The Collins River is ideal for musky fishing during December through March, with falling water temperatures and rising water levels. To maximize success, research water level, weather, and location. Musky fishing tips include slowing down, using current breaks, and focusing on steep banks, log jams, weed beds, and deep bluffs. Muskie will feed actively in even the coldest water and air temperatures, so adjusting your tactics is crucial.
Southern muskie fishing in the summer is challenging due to the lack of closed seasons and ice covered rivers. However, abstaining from fishing is short but crucial for species health. Fall offers excellent action with various lures, including top water and spinnerbaits. Swim baits are available in various sizes and colors for clear and stained river water.
The Tennessee muskie, a popular fish, begins its spawning ritual in Southern waters when water temperatures reach mid-50 degrees. Muskie fish, like walleye, white bass, and suckers, travel up to 20 miles to spawn. After recovery, some fish stay in upper reaches of rivers. Muskie males seek female partners in late March until mid-April.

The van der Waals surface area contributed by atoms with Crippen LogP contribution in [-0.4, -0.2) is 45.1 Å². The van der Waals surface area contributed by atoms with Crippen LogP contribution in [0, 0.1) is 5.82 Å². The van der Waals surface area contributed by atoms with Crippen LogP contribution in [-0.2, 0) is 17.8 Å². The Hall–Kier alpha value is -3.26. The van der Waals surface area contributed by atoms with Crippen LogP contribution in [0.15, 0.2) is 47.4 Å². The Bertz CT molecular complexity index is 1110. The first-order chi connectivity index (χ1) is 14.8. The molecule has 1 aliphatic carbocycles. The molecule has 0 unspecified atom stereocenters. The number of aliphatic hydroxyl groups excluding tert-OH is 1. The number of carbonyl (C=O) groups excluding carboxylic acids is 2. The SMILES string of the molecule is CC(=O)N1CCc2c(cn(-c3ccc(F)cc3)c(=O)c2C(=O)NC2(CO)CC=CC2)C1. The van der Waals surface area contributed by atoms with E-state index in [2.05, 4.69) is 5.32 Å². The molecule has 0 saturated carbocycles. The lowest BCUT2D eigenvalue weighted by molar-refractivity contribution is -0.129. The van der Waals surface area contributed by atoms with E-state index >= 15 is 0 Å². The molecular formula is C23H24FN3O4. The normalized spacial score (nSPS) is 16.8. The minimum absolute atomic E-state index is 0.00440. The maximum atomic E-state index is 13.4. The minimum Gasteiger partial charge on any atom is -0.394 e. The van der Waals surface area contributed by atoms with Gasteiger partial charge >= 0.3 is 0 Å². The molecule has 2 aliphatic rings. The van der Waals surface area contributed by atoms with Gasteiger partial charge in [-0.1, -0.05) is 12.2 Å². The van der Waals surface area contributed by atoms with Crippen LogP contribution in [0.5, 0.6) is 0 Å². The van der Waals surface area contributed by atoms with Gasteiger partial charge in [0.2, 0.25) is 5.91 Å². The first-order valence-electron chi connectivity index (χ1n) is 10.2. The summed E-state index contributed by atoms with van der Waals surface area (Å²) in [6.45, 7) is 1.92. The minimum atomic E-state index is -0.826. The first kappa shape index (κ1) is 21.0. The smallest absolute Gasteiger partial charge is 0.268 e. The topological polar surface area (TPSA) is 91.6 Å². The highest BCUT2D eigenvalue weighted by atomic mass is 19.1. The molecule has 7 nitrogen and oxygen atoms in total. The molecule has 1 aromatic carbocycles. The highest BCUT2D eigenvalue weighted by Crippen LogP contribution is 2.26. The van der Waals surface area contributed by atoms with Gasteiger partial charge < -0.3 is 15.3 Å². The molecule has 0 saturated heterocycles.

Live bait for muskie fishing is effective, especially in the fall/winter season. However, some argue it's unfair due to gut hooking. To avoid this, muskie anglers use two hooking systems: a quick strike rig, which prevents gut hooking musky, and a circle hook rig for safe hook-ups. Large baits like gizzard shad, bullhead catfish, and suckers are suitable for deep water lakes.
Northern musky anglers are in full musky mode as summer winds down, with musky fishing season closing by the end of November in states like Minnesota and Wisconsin. The Collins River near McMinnville TN offers a long fall season with low temperatures and clear water. September is a great time for musky fishing, with September rains providing better fishing conditions. Musky live bait and weed beds are common in shallow, weedy areas.